Vital to manage impacts of cultural heritage tourism, says expert


  • Focus
  • Tuesday, 14 Apr 2015

Insightful pointers: Dr Ellsmore presenting his talk at the GTWHI premises.

THE increased tourist arrivals since George Town’s listing as a Unesco World Heritage Site have brought numerous benefits to the city and its people.

But like many similar destinations across Southeast Asia, it can also bring negative impacts, cautioned Dr Donald Ellsmore, convenor of the Association for Preservation Technology’s Australasia Chapter.

“As such, proper planning is vital to mitigate such outcomes,” he explained.

He said this at a public talk titled ‘Managing the Impacts of Cultural Heritage Tourism’ at George Town World Heritage Incorporated (GTWHI) premises in Penang.

“Southeast Asia is one of the fastest growing regions for cultural tourism, and when not managed properly, can adversely impact local communities and the heritage value of places,” he noted.

Dr Ellsmore pointed to examples like Bangkok, which attracts large numbers of visitors who end up clogging certain areas and leaving lots of undesirable waste behind.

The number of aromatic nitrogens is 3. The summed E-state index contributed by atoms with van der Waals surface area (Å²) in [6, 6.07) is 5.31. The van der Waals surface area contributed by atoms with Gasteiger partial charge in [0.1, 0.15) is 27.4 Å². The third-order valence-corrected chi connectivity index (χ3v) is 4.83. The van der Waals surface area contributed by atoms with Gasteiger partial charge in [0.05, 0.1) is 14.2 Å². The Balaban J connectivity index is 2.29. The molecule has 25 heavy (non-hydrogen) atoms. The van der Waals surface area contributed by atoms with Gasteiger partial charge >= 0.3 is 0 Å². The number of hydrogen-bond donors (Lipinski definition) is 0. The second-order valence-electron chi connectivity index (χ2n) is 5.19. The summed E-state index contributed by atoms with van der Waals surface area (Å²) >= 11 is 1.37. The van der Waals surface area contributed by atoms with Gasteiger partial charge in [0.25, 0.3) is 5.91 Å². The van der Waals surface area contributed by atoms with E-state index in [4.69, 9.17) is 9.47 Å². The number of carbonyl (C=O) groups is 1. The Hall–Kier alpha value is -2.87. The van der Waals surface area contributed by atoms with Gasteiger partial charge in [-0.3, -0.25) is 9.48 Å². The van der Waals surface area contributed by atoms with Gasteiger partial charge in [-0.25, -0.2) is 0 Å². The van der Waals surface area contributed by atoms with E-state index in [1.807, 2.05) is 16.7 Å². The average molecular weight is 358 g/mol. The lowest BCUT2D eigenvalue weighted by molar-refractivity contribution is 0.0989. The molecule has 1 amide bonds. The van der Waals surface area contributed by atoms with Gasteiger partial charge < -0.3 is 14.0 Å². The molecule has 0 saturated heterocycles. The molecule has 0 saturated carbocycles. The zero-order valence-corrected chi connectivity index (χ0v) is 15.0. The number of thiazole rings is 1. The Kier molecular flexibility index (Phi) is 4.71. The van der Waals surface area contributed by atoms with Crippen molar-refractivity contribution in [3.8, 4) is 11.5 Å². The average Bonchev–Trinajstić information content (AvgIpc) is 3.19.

“Their presence and actions, especially in the current social media and selfie era, can also lead to local cultural practices being demeaned.

“Ultimately the local community suffers, as they can’t live comfortably in their own environment.

“At some point, locals will become anta-gonistic towards visitors, as they’ve had enough.

“Other issues include commodification, where everything is turned into a product for sale, as well as higher rents and property prices.

“Inappropriate development also happens as changes are made to structures simply to accommodate the increased numbers.

“Tourism can be like a fire if you don’t have a plan in place to manage it well,” he pointed out in the recent forum.

On the flipside, Dr Ellsmore cited examples like Bhutan’s “high value, low impact” tourism as one to emulate.

He said strict visa and tour arrangement requirements ensure visitors get the best out of their visits, without damaging the country’s unique society and environ-ment.

Another is the city of Charlestown in the American state of South Carolina, which gained its heritage listing in 1931 and has strict regulations governing building modification works and urban density.

“Cities like George Town can learn from such examples, to help it maintain the authenticity and charm that makes it special.

“Besides preserving the intangible culture, it is also important to promote high quality conservation work for structures, and nurture the unique cultural activities and events.

“Because the journey of tourism is one to be enjoyed and shared equally,” he added.


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